I was reading a blog entry a few days ago from Dr. R. Todd Stephens titled “Are You a Firefighter or Smokey the Bear?” Dr. Stephens described the Firefighter as someone who was always coming in to save the day at the last minute. He quite possibly may have been able to prevent the problem earlier, although without the fanfare or praise of coming in at the last minute. Smokey the Bear is described as someone working in the background or shadows, steadily doing what is necessary to keep issues from becoming problems that have to be solved in battle conditions.
I have thought of the characteristics of each of these types of individuals in slightly different ways than Dr. Stephens described. I saw Firefighters as those who were always out on the front lines, at least in the view of management or users. I saw Smokey the Bear in a similar light as Dr. Stephens, as those in the background, keeping the lights on, but not necessarily as a person that is put in front of the users.
I have spent most of my career in Information Systems or Information Technologies, the name depending on which company I was working for at the time. I have seen management layoff or RIF a number of the Smokey the Bears because they were basically the backroom heroes that upper management didn’t see enough or hear end users singing their praises. The reality is not everyone is always going to be in the front lines interacting with users – you need those solid performers for the back office functions as well.
The story made me think of the time I was involved in implementing enterprise content management (ECM) technologies at a previous employer. While most of the business case for our implementation was around compliance for records management, another group believed that ECM could help us in retention of corporate knowledge or knowledge management, to borrow a term from years ago (and even a current term in some circles). We identified 2 groups of people in these scenarios – knowledge hoarders and knowledge leaders (these tags may have come from something another team member read elsewhere since it has been a while).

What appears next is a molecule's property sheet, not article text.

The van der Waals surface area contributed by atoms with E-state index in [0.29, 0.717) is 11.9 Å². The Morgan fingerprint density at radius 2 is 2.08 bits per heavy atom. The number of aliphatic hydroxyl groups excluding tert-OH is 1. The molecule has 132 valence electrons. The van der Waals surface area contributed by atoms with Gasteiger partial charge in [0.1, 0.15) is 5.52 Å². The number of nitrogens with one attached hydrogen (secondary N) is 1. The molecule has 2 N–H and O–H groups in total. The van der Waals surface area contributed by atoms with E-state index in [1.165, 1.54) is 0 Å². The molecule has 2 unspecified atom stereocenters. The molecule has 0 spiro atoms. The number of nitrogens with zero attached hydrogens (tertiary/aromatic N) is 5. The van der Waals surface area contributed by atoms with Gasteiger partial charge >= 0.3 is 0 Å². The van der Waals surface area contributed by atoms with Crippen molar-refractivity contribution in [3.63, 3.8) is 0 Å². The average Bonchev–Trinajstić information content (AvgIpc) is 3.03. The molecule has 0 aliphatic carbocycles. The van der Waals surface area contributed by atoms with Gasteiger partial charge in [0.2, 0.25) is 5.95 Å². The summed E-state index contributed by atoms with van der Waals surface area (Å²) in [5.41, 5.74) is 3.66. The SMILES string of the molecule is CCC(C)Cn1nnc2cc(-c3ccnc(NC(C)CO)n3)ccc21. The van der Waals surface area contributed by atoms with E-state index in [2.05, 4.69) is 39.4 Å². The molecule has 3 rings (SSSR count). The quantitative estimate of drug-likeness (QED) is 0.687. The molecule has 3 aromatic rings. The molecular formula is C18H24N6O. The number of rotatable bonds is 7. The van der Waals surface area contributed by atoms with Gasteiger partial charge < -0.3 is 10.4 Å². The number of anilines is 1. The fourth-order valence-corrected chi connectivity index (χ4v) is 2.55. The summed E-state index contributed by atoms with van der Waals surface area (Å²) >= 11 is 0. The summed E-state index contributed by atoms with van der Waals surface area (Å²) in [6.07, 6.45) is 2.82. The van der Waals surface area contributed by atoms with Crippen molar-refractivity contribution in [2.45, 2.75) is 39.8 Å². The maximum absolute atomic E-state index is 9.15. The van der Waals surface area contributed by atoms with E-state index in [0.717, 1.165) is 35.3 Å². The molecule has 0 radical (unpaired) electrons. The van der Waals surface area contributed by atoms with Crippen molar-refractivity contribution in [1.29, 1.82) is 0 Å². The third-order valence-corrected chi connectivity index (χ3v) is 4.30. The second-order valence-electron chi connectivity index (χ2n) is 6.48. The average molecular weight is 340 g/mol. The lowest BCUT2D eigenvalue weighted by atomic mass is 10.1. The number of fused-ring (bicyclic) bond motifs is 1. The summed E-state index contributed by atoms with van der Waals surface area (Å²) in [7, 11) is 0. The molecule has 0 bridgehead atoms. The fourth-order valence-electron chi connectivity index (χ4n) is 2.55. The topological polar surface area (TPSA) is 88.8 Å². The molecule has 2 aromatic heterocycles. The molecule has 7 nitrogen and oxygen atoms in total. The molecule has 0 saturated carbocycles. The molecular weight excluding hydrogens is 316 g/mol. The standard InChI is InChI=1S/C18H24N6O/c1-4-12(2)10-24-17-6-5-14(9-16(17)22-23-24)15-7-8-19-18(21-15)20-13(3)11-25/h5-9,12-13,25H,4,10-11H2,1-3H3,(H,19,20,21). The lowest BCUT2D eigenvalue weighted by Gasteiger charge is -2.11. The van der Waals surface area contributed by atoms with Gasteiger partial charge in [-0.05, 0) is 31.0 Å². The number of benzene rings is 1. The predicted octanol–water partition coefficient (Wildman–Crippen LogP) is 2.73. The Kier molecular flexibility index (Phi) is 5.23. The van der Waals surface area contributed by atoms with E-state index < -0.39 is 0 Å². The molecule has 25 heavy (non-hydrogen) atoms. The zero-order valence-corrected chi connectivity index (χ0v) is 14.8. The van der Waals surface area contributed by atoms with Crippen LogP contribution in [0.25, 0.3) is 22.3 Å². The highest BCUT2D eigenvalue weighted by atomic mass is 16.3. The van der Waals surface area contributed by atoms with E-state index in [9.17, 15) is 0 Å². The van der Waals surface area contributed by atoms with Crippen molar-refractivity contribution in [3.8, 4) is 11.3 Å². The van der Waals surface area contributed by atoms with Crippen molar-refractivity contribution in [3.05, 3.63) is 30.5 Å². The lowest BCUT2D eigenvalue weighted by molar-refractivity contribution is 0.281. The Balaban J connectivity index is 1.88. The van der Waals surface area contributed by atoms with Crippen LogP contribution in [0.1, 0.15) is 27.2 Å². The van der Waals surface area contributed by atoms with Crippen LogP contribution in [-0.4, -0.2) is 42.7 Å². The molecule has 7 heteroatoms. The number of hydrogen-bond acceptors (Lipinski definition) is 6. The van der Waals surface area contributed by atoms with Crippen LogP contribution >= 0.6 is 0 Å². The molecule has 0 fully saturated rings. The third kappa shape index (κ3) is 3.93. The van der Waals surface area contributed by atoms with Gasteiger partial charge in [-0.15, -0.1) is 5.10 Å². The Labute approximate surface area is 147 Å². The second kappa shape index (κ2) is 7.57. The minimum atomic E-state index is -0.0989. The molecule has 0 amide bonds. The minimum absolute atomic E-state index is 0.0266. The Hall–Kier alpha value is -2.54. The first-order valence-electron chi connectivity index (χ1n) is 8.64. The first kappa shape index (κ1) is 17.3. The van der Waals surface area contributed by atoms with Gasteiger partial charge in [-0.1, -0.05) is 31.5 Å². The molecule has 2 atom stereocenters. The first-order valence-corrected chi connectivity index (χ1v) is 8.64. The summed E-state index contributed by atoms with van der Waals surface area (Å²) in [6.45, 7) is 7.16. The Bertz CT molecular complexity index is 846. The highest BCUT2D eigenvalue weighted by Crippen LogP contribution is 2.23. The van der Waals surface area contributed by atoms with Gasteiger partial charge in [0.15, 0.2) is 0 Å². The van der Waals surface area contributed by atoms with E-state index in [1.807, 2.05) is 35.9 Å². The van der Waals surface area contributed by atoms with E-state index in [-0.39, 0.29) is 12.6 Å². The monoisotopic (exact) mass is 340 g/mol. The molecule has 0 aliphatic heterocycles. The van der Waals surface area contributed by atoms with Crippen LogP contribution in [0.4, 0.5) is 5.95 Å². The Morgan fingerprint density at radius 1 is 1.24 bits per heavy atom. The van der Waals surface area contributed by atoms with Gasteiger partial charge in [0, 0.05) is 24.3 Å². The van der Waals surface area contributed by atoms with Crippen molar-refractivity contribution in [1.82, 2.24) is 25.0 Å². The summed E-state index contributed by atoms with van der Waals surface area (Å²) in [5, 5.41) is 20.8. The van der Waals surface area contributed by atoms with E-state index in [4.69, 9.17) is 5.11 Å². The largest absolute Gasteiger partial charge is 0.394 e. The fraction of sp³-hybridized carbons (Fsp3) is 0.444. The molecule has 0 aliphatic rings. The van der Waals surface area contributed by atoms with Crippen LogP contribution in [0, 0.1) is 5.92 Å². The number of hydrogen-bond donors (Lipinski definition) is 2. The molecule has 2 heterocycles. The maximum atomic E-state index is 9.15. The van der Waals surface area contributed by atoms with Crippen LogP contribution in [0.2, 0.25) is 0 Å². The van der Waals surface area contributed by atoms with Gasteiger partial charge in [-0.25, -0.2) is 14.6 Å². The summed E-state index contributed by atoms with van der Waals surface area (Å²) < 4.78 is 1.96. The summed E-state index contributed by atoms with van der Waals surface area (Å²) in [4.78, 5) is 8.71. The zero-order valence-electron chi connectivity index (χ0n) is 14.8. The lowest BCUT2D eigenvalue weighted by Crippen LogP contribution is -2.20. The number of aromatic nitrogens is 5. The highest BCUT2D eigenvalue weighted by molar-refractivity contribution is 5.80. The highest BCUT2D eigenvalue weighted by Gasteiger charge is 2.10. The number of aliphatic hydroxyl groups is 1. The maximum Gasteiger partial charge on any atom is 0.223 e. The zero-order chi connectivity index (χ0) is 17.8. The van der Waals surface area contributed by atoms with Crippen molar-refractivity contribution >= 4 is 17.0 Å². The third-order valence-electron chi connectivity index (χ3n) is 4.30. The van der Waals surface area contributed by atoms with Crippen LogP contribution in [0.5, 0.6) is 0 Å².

We characterized knowledge hoarders in this manner:
- Hoarding behaviors
- “He who holds the most knowledge wins” mentality
- Keeps knowledge of trends to self
- Relies on others to find or create knowledge
- Focuses on self without regard for performance of organization
Knowledge leaders, on the other hand, were characterized in this manner:
- Sharing behaviors
- “He who shares knowledge helps the company” mentality (a rising tide floats all boats)
- Helps colleagues stay abreast of trends
- Identifies need and creates knowledge that will benefit others
- Develops and empowers other employees to succeed, thus equipping entire organization for success
To borrow the terms from Dr. Stephens, I could see Knowledge Hoarders as the Firefighters, keeping the knowledge they have to themselves, waiting for the right moment to come in and save the day. Knowledge Leaders, on the other hand, could fit into the category of Smokey the Bear, willing to share the information they know with others because it helps further the cause of the organization.
The Knowledge Hoarders represent a threat to an ECM strategy as the information they possess may not be shared with the others in the organization. The individuals that demonstrate the Firefighter or Knowledge Hoarder characteristics need to be identified and strategies developed to help them understand the importance of having all of the information available to the entire organization. It’s part of the cultural change of implementing an ECM strategy, perhaps the largest hurdle to overcome in a program. Organizations that do not understand and create plans for dealing with the cultural change aspects of implementing an ECM strategy have a greater chance of failing to achieve the full benefits of their ECM program. All users need to understand the benefits of implementing ECM technologies, especially the Firefighters. End users what to know “what’s in it for me” since it will likely change their day to day work processes.
Have you considered how your ECM strategy will deal with the Knowledge Hoarders in your organization?